Content-type: text/html ~ Stephen's Web ~ Understanding the Copyright Issue

Stephen Downes

Knowledge, Learning, Community

Half an Hour, Jan 17, 2024

Saying that AI simply 'copies' what it sees is wrong and misleading. It does not help us understand the issue of copyright and AI. AI generates text and images based on what we might call a 'vocabulary' and a 'grammar', and a discussion of copyright in AI needs to address about the appropriateness of the words and forms used by the AI to generate its output.


There is no shortage of issues around the use of AI, and one of the most salient is the copyright issue. In a nutshell, the issue is this:

AI copies content from other sources on the internet and presents it as its own.

This would not be an issue at all were there no evidence that AI copies content. Unfortunately, it has not been hard to find evidence. Case closed, right? Well, no, but it takes some explaining. And, admittedly, in some cases there's no amount of explaining that will be sufficient.

As our starting point let's take this article from Gary Marcus and Reid Southen in IEEE Spectrum. "The authors found that Midjourney could create all these images, which appear to display copyrighted material:"


They also pointed to extracts of text that appeared to be copied from the New York Times, saying, "We will call such near-verbatim outputs 'plagiaristic outputs,' because if a human created them we would call them prima facie instances of plagiarism."

Marcus and Southen pose the question as follows: "Can image-generating models be induced to produce plagiaristic outputs based on copyright materials?" The answer, obviously, is yes. We can see the evidence in the image displayed just above.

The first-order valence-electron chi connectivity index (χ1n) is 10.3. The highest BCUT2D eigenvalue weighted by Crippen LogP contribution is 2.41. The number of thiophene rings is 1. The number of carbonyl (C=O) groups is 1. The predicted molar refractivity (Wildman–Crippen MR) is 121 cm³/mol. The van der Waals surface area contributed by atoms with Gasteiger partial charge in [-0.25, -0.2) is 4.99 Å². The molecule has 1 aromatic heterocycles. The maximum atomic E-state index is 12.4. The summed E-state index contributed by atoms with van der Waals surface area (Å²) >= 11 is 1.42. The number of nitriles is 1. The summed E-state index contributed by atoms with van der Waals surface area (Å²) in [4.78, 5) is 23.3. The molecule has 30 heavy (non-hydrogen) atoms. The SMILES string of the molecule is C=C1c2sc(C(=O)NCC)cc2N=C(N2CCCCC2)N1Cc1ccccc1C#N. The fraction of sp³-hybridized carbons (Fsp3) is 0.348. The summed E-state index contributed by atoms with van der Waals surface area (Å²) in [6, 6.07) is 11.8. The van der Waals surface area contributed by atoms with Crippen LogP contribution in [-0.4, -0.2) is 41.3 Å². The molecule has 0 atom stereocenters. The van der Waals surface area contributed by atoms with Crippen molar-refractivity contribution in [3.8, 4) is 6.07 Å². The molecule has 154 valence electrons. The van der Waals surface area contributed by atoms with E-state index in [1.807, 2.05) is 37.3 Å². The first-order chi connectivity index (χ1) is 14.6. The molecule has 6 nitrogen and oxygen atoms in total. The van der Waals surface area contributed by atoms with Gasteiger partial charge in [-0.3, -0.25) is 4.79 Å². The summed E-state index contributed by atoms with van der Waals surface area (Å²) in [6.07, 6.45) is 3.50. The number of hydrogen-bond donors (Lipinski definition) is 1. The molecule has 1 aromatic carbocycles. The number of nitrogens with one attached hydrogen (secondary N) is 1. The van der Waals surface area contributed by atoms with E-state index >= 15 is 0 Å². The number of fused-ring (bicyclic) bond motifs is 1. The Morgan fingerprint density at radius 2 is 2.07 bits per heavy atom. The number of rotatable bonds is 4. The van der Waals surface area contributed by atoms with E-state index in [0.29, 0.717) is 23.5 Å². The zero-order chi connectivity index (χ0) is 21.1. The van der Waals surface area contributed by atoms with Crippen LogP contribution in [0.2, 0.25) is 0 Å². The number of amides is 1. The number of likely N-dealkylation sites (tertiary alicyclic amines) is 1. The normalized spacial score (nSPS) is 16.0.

We need to be clear about what is being produced in the examples above, and we need to be clear about what we are accusing the generative AI systems of doing.

The images above, and the other examples produced by Marcus and Southen, are not exact copies of images from the movies or TV shows from which they appear to be drawn. They are clear about this. In the original movie image of Thanos (lower right in our image above) there is a different background. So it's not an exact copy of the original, though large parts of it appear to be copied.

We want to be clear that what is not at stake here is any use of illegally obtained copied of the images. That is a separate issue. There are standard libraries of internet images and contents used not only by AI engineers to train their models but also by scholars and researchers, for example, the Common Crawl dataset. For what follows, I'm going to assume that all contents used to train AI were legally obtained, using methods to view content any person using the web in a legal manner could use.